moderate

moderate
mod|e|rate1 [ˈmɔdərıt US ˈma:-] adj
[Date: 1300-1400; : Latin; Origin: moderatus, past participle of moderare 'to moderate']
1.) not very large or very small, very hot or very cold, very fast or very slow etc
Even moderate amounts of alcohol can be dangerous.
a moderate degree of success
a student of only moderate ability
Moderate exercise, such as walking or swimming, is recommended.
Bake the pie for 30 minutes in a moderate oven.
moderate to strong winds
2.) having opinions or beliefs, especially about politics, that are not extreme and that most people consider reasonable
≠ ↑extreme
the more moderate members of the party
a moderate politician
3.) staying within reasonable or sensible limits
≠ ↑immoderate
a moderate smoker
moderate wage demands
moderate 2
mod|e|rate2 [ˈmɔdəreıt US ˈma:-] v [I and T]
1.) formal to make something less extreme or violent, or to become less extreme or violent
The students moderated their demands.
He learnt to moderate his anger.
2.) BrE to do the work of a ↑moderator
moderate 3
mod|e|rate3 [ˈmɔdərıt US ˈma:-] n
someone whose opinions or beliefs, especially about politics, are not extreme and are considered reasonable by most people
≠ ↑extremist, hardliner ↑hardliner
He's coming under pressure from moderates in the party.

Dictionary of contemporary English. 2013.

Synonyms:

Look at other dictionaries:

  • Moderate — Mod er*ate, a. [L. moderatus, p. p. of moderate, moderati, to moderate, regulate, control, fr. modus measure. See {Mode}.] Kept within due bounds; observing reasonable limits; not excessive, extreme, violent, or rigorous; limited; restrained; as …   The Collaborative International Dictionary of English

  • moderate# — moderate adj 1 Moderate, temperate are often used interchangeably to denote not excessive in degree, amount, or intensity {a moderate allowance} {temperate heat} When contrasted moderate often connotes absence or avoidance of excess and is… …   New Dictionary of Synonyms

  • moderate — Ⅰ. moderate UK US /ˈmɒdərət/ adjective ► not very small or large but between the two: moderate growth/inflation/increase »Moderate growth last year was enough to raise a profit. moderate gains/losses »Investors saw moderate gains on Wall Street… …   Financial and business terms

  • moderate — [mäd′ər it; ] for v. [, mäd′ərāt΄] adj. [ME moderat < L moderatus, pp. of moderare, to keep within bounds, restrain < modus: see MODE] 1. within reasonable limits; avoiding excesses or extremes; temperate or restrained 2. mild; calm;… …   English World dictionary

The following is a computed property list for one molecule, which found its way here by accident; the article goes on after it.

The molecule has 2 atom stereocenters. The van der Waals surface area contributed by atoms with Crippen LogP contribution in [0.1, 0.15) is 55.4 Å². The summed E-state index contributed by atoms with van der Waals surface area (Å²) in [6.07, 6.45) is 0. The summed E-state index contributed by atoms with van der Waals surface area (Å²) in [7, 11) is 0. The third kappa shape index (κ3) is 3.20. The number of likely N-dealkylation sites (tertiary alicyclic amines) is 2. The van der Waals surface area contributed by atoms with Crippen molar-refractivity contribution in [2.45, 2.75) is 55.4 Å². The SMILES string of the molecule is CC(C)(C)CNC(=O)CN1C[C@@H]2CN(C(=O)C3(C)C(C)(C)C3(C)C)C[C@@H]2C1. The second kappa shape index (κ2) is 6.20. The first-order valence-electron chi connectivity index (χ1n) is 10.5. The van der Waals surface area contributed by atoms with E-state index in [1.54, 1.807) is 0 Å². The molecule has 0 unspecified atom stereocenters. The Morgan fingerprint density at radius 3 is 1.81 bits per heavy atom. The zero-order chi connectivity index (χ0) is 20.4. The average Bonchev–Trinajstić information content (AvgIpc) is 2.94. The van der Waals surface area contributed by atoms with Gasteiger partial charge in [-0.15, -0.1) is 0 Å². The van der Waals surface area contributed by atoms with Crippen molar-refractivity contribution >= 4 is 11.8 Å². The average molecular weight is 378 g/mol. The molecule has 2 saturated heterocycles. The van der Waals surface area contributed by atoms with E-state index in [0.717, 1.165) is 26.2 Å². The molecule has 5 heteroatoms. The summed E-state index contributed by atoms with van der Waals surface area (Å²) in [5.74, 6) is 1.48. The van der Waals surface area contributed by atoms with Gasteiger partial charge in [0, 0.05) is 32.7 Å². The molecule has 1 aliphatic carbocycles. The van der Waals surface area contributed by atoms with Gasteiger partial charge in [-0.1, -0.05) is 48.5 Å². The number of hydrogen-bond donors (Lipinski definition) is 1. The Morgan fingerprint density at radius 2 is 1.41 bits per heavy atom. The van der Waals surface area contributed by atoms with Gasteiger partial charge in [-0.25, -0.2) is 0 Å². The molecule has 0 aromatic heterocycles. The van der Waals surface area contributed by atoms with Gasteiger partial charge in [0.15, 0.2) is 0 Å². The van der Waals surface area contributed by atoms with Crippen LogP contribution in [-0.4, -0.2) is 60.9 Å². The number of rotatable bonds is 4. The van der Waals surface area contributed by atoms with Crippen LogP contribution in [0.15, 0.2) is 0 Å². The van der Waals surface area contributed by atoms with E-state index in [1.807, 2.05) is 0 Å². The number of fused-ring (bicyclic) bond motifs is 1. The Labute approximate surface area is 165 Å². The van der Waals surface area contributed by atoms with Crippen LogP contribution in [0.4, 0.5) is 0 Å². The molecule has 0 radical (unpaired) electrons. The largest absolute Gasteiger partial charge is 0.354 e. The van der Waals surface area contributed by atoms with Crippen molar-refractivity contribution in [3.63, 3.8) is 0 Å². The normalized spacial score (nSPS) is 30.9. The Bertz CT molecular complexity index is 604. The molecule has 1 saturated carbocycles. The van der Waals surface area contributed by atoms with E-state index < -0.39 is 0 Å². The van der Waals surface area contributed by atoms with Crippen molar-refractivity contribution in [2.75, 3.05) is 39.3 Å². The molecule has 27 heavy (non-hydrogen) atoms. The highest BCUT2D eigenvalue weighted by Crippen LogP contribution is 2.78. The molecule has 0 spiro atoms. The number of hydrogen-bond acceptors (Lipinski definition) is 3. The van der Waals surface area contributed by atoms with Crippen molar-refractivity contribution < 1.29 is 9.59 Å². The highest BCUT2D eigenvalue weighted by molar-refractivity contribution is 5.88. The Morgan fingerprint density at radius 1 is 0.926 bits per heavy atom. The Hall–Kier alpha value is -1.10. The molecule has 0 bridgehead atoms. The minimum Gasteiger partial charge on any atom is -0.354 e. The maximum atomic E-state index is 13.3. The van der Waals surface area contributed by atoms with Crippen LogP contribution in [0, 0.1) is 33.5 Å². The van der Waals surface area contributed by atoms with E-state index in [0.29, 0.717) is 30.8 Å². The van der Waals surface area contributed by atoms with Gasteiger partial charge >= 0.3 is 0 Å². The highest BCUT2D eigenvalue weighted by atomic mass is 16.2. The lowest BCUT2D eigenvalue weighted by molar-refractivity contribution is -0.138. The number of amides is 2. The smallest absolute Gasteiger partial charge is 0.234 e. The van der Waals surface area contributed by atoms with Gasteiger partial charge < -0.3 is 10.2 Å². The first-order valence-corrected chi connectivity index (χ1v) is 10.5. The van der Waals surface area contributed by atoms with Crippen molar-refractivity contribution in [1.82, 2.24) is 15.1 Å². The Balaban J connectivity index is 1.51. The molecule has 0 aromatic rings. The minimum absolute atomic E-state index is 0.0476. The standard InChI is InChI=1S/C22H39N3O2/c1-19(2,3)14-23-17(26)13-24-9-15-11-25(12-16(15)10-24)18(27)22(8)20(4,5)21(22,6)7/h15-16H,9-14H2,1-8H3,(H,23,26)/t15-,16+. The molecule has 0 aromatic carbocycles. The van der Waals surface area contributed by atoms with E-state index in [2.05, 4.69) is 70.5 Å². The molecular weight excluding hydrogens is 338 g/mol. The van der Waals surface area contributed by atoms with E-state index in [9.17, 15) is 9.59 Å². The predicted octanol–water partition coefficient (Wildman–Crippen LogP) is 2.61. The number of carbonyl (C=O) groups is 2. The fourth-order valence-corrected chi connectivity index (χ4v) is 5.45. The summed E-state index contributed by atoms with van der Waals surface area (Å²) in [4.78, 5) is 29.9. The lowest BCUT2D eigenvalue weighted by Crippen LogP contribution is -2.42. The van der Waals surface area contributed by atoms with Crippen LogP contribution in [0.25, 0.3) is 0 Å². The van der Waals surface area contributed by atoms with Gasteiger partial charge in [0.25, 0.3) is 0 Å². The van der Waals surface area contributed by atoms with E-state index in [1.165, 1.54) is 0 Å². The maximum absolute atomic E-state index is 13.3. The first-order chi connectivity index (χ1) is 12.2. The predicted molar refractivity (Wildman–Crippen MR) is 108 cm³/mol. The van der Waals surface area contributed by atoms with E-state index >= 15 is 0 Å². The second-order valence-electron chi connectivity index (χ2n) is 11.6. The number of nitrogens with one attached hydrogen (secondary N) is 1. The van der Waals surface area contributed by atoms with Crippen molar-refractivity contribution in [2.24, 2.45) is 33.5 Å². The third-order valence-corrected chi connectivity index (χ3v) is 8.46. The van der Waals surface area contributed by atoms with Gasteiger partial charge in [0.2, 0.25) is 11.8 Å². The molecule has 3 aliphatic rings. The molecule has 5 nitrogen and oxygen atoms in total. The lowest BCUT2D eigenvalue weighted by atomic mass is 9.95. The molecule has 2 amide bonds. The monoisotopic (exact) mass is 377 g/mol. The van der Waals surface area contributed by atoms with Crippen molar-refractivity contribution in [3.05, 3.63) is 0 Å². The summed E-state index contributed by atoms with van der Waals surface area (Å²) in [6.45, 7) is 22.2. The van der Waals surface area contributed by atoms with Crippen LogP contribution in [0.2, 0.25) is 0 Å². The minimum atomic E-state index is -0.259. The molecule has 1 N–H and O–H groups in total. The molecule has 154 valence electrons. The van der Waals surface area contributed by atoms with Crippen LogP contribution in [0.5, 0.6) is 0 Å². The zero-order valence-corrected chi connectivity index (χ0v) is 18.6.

• Moderate — Mod er*ate, v. t. [imp. & p. p. {Moderated}; p. pr. & vb. n. {Moderating}.] 1. To restrain from excess of any kind; to reduce from a state of violence, intensity, or excess; to keep within bounds; to make temperate; to lessen; to allay; to… …   The Collaborative International Dictionary of English

  • moderate — [adj1] calm, temperate abstinent, balanced, bearable, careful, cautious, compromising, conservative, considerate, considered, controlled, cool, deliberate, disciplined, dispassionate, equable, even, gentle, impartial, inconsiderable, inexpensive …   New thesaurus

  • Moderate — Mod er*ate, v. i. 1. To become less violent, severe, rigorous, or intense; as, the wind has moderated. [1913 Webster] 2. To preside as a moderator. [1913 Webster] Dr. Barlow [was] engaged . . . to moderate for him in the divinity disputation. Bp …   The Collaborative International Dictionary of English

  • moderate — ► ADJECTIVE 1) average in amount, intensity, or degree. 2) (of a political position) not radical or extreme. ► NOUN ▪ a person with moderate views. ► VERB 1) make or become less extreme or intense. 2) review (examination papers or results) to… …   English terms dictionary

  • Moderate — Mod er*ate, n. (Eccl. Hist.) One of a party in the Church of Scotland in the 18th century, and part of the 19th, professing moderation in matters of church government, in discipline, and in doctrine. [1913 Webster] …   The Collaborative International Dictionary of English

  • moderate — I (preside over) verb act as chairman, act as moderator, act as president, administer, be at the head of, be in authority, chair, command, control, direct, discipline, govern, have charge of, head, hold in check, hold sway over, hold the chair,… …   Law dictionary

  • moderate — англ. [мо/дэрит] moderately [мо/дэритли] in moderation [ин модэрэ/йшн] умеренно, сдержанно …   Словарь иностранных музыкальных терминов

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